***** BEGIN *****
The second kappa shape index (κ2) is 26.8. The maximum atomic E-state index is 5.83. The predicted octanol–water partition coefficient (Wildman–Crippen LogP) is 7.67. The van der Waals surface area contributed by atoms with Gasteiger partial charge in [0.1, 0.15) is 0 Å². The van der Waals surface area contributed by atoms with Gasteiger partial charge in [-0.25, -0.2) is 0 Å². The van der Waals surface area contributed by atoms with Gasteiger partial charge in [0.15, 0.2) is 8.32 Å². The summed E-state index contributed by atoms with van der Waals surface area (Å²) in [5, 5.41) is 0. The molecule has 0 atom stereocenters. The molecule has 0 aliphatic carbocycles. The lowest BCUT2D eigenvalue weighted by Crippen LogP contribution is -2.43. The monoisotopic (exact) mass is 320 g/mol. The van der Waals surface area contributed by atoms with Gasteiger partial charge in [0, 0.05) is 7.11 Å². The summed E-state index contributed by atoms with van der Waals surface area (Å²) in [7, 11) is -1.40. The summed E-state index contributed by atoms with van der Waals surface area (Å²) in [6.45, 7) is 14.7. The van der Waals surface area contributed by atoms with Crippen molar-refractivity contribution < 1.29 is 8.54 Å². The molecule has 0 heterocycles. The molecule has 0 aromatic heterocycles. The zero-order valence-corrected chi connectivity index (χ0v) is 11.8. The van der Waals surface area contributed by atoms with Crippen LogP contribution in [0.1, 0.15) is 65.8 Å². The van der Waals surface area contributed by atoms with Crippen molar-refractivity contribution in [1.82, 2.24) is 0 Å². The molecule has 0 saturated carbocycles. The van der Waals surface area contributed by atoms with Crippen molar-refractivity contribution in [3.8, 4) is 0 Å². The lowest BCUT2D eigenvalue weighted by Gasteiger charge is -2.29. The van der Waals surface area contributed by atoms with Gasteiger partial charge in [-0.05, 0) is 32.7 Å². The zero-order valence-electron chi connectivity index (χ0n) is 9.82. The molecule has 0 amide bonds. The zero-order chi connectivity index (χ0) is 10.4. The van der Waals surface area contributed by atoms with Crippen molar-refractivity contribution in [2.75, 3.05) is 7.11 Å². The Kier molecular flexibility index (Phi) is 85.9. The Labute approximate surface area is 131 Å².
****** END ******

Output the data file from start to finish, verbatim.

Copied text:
The second kappa shape index (κ2) is 26.8. The maximum atomic E-state index is 5.83. The predicted octanol–water partition coefficient (Wildman–Crippen LogP) is 7.67. The van der Waals surface area contributed by atoms with Gasteiger partial charge in [0.1, 0.15) is 0 Å². The van der Waals surface area contributed by atoms with Gasteiger partial charge in [-0.25, -0.2) is 0 Å². The van der Waals surface area contributed by atoms with Gasteiger partial charge in [0.15, 0.2) is 8.32 Å². The summed E-state index contributed by atoms with van der Waals surface area (Å²) in [5, 5.41) is 0. The molecule has 0 atom stereocenters. The molecule has 0 aliphatic carbocycles. The lowest BCUT2D eigenvalue weighted by Crippen LogP contribution is -2.43. The monoisotopic (exact) mass is 320 g/mol. The van der Waals surface area contributed by atoms with Gasteiger partial charge in [0, 0.05) is 7.11 Å². The summed E-state index contributed by atoms with van der Waals surface area (Å²) in [7, 11) is -1.40. The summed E-state index contributed by atoms with van der Waals surface area (Å²) in [6.45, 7) is 14.7. The van der Waals surface area contributed by atoms with Crippen molar-refractivity contribution < 1.29 is 8.54 Å². The molecule has 0 heterocycles. The molecule has 0 aromatic heterocycles. The zero-order valence-corrected chi connectivity index (χ0v) is 11.8. The van der Waals surface area contributed by atoms with Crippen LogP contribution in [0.1, 0.15) is 65.8 Å². The van der Waals surface area contributed by atoms with Crippen molar-refractivity contribution in [1.82, 2.24) is 0 Å². The molecule has 0 saturated carbocycles. The van der Waals surface area contributed by atoms with Crippen molar-refractivity contribution in [3.8, 4) is 0 Å². The lowest BCUT2D eigenvalue weighted by Gasteiger charge is -2.29. The van der Waals surface area contributed by atoms with Gasteiger partial charge in [-0.05, 0) is 32.7 Å². The zero-order valence-electron chi connectivity index (χ0n) is 9.82. The molecule has 0 amide bonds. The zero-order chi connectivity index (χ0) is 10.4. The van der Waals surface area contributed by atoms with Crippen molar-refractivity contribution in [2.75, 3.05) is 7.11 Å². The Kier molecular flexibility index (Phi) is 85.9. The Labute approximate surface area is 131 Å².